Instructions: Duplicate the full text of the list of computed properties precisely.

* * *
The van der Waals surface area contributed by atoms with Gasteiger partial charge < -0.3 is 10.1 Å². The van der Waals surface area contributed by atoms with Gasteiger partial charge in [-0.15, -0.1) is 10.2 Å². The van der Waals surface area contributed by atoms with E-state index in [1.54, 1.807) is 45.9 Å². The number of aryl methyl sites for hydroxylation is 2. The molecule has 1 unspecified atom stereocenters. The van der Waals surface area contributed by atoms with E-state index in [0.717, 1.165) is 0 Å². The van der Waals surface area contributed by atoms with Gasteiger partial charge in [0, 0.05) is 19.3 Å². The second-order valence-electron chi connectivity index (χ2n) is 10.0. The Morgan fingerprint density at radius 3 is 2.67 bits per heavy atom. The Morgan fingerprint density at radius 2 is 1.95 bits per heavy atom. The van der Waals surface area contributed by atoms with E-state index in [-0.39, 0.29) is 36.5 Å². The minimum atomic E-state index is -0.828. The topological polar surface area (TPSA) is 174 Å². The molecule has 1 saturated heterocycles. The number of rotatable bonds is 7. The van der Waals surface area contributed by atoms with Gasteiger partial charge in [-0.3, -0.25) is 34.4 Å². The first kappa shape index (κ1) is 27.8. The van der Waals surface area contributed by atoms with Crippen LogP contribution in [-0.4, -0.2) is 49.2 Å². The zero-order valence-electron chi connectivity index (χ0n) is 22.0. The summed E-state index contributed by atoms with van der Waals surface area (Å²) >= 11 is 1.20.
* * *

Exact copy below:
The van der Waals surface area contributed by atoms with Gasteiger partial charge < -0.3 is 10.1 Å². The van der Waals surface area contributed by atoms with Gasteiger partial charge in [-0.15, -0.1) is 10.2 Å². The van der Waals surface area contributed by atoms with E-state index in [1.54, 1.807) is 45.9 Å². The number of aryl methyl sites for hydroxylation is 2. The molecule has 1 unspecified atom stereocenters. The van der Waals surface area contributed by atoms with E-state index in [0.717, 1.165) is 0 Å². The van der Waals surface area contributed by atoms with Gasteiger partial charge in [0, 0.05) is 19.3 Å². The second-order valence-electron chi connectivity index (χ2n) is 10.0. The Morgan fingerprint density at radius 3 is 2.67 bits per heavy atom. The Morgan fingerprint density at radius 2 is 1.95 bits per heavy atom. The van der Waals surface area contributed by atoms with E-state index in [-0.39, 0.29) is 36.5 Å². The minimum atomic E-state index is -0.828. The topological polar surface area (TPSA) is 174 Å². The molecule has 1 saturated heterocycles. The number of rotatable bonds is 7. The van der Waals surface area contributed by atoms with Gasteiger partial charge in [-0.3, -0.25) is 34.4 Å². The first kappa shape index (κ1) is 27.8. The van der Waals surface area contributed by atoms with Crippen LogP contribution in [-0.4, -0.2) is 49.2 Å². The zero-order valence-electron chi connectivity index (χ0n) is 22.0. The summed E-state index contributed by atoms with van der Waals surface area (Å²) >= 11 is 1.20.